DEA Detective Guy McCartney says that Masih, between 2004 and 2009, wrote over 30,000 prescriptions of controlled substances. “So we knew we had a problem,” McCartney says.
It seems unfair that a professional, middle-aged married man got the same four-year prison term as Bre; she had just reached adulthood when she was locked up. And he did a great deal more damage than she did. Yet, he is still regarded with respect and some of his rock-star sheen has not worn off. In contrast, as we learn at the beginning, a frustrated Bre is getting out of Petersburg with her fiancé and child, and starting over in Georgia.
But at least Masih did serve a prison term; there was none for anyone at Judy’s Drugs Store, next stage up in the chain. That business had a cosy working relationship with Masih filling his prescriptions and it opened a second branch in Moorefield to deal with the demand. Even after a $2 million fine, Judy’s was soon back to its old ways.
McKesson failed to flag the huge amount of pills going to such pharmacies. It has paid $150 million in fines for not reporting these suspicious orders, and it now must work with an outside monitor. Text on screen tells us that McKesson is the 7th largest company in the U.S., with its 2018 revenue put at $214 billion. It denies any wrongdoing.
A lawyer, Mike Papantonio, argues in a TV interview that the corporate malfeasance here is manslaughter. He says, “Why do we treat them differently than a kid on the corner that’s selling marijuana?
And then there’s the manufacturer Perdue, which began pushing Oxycontin from the 1990s onwards as the miracle remedy for pain.
Someone with a painful childhood, we learn, can be targeted by the pusher, just as a particular community can be identified as a good market for pain pills. But there are all sorts of other reasons for taking drugs; “Overdosed” reveals the number 1 reason for selling them: it’s a remarkably easy way to make money, and that’s the case all the way up the chain.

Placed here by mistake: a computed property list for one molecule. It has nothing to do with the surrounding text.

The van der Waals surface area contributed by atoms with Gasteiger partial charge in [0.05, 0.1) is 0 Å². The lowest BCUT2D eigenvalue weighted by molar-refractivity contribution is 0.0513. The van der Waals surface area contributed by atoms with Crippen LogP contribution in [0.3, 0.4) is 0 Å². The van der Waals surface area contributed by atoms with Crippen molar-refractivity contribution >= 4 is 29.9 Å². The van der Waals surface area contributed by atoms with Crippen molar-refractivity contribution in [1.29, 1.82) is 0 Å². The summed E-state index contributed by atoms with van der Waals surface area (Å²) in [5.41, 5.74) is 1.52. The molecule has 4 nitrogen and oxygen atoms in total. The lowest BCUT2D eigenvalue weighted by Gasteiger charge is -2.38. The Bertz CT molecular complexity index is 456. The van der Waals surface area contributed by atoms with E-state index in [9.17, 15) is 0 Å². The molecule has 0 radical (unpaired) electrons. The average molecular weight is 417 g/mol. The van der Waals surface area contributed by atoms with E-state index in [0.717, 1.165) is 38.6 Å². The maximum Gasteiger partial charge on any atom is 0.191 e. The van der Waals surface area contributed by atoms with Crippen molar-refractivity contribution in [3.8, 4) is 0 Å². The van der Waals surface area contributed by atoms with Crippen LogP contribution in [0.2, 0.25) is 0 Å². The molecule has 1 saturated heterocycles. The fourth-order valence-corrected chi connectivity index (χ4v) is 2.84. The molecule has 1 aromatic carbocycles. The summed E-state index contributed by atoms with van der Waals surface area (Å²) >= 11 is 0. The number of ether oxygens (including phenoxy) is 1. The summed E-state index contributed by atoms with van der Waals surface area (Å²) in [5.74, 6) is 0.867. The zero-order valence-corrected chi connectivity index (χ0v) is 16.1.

Stop blaming outsiders, like Mexicans for instance, Bre says, “It’s America that’s ruining America.”
Connolly’s film ends with the October 2020 news that Perdue Pharma pled guilty to criminal charges for opioid sales and has agreed to an $8 billion settlement.
An NPR report of Nov. 17 said, “The Stamford, Conn.-based business was hugely profitable but executives now acknowledge their efforts helped fuel a deadly addiction epidemic that wrecked lives and killed tens of thousands of Americans.”
It continued, “Critics of the federal settlement point out Purdue Pharma executives pleaded guilty once before to illegal marketing practices in 2007, but quickly resumed their campaign to maximize profits.
“Opponents of the deal also note that under its terms, members of the Sackler family will pay a small fraction of the fortune they earned selling Oxycontin.
“They’ve agreed to forfeit $225 million of their personal wealth, while admitting no wrongdoing and facing no criminal charges.”